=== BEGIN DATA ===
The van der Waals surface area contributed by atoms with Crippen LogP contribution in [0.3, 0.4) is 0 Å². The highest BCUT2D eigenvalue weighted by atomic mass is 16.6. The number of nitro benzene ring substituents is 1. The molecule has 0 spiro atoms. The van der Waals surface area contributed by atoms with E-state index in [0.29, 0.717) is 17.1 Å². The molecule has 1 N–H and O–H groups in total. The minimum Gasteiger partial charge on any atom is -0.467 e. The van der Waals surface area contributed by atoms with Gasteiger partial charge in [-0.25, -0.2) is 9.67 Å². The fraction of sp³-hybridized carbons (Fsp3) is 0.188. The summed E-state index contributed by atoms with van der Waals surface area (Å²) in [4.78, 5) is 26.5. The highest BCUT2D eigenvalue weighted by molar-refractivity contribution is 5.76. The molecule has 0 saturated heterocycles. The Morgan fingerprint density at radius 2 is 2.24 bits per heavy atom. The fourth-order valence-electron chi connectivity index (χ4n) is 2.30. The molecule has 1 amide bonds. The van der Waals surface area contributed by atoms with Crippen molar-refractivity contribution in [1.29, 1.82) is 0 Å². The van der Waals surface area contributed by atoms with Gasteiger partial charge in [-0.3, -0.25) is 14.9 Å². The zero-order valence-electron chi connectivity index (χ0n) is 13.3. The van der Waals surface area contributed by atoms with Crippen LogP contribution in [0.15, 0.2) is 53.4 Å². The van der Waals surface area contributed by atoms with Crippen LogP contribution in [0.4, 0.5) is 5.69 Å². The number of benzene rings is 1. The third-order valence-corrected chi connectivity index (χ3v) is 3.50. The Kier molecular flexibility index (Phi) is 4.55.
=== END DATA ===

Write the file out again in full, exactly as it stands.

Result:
The van der Waals surface area contributed by atoms with Crippen LogP contribution in [0.3, 0.4) is 0 Å². The highest BCUT2D eigenvalue weighted by atomic mass is 16.6. The number of nitro benzene ring substituents is 1. The molecule has 0 spiro atoms. The van der Waals surface area contributed by atoms with E-state index in [0.29, 0.717) is 17.1 Å². The molecule has 1 N–H and O–H groups in total. The minimum Gasteiger partial charge on any atom is -0.467 e. The van der Waals surface area contributed by atoms with Gasteiger partial charge in [-0.25, -0.2) is 9.67 Å². The fraction of sp³-hybridized carbons (Fsp3) is 0.188. The summed E-state index contributed by atoms with van der Waals surface area (Å²) in [4.78, 5) is 26.5. The highest BCUT2D eigenvalue weighted by molar-refractivity contribution is 5.76. The molecule has 0 saturated heterocycles. The Morgan fingerprint density at radius 2 is 2.24 bits per heavy atom. The fourth-order valence-electron chi connectivity index (χ4n) is 2.30. The molecule has 1 amide bonds. The van der Waals surface area contributed by atoms with Crippen molar-refractivity contribution in [1.29, 1.82) is 0 Å². The van der Waals surface area contributed by atoms with Gasteiger partial charge in [-0.3, -0.25) is 14.9 Å². The zero-order valence-electron chi connectivity index (χ0n) is 13.3. The van der Waals surface area contributed by atoms with Crippen LogP contribution in [0.15, 0.2) is 53.4 Å². The van der Waals surface area contributed by atoms with Crippen LogP contribution in [0.4, 0.5) is 5.69 Å². The number of benzene rings is 1. The third-order valence-corrected chi connectivity index (χ3v) is 3.50. The Kier molecular flexibility index (Phi) is 4.55.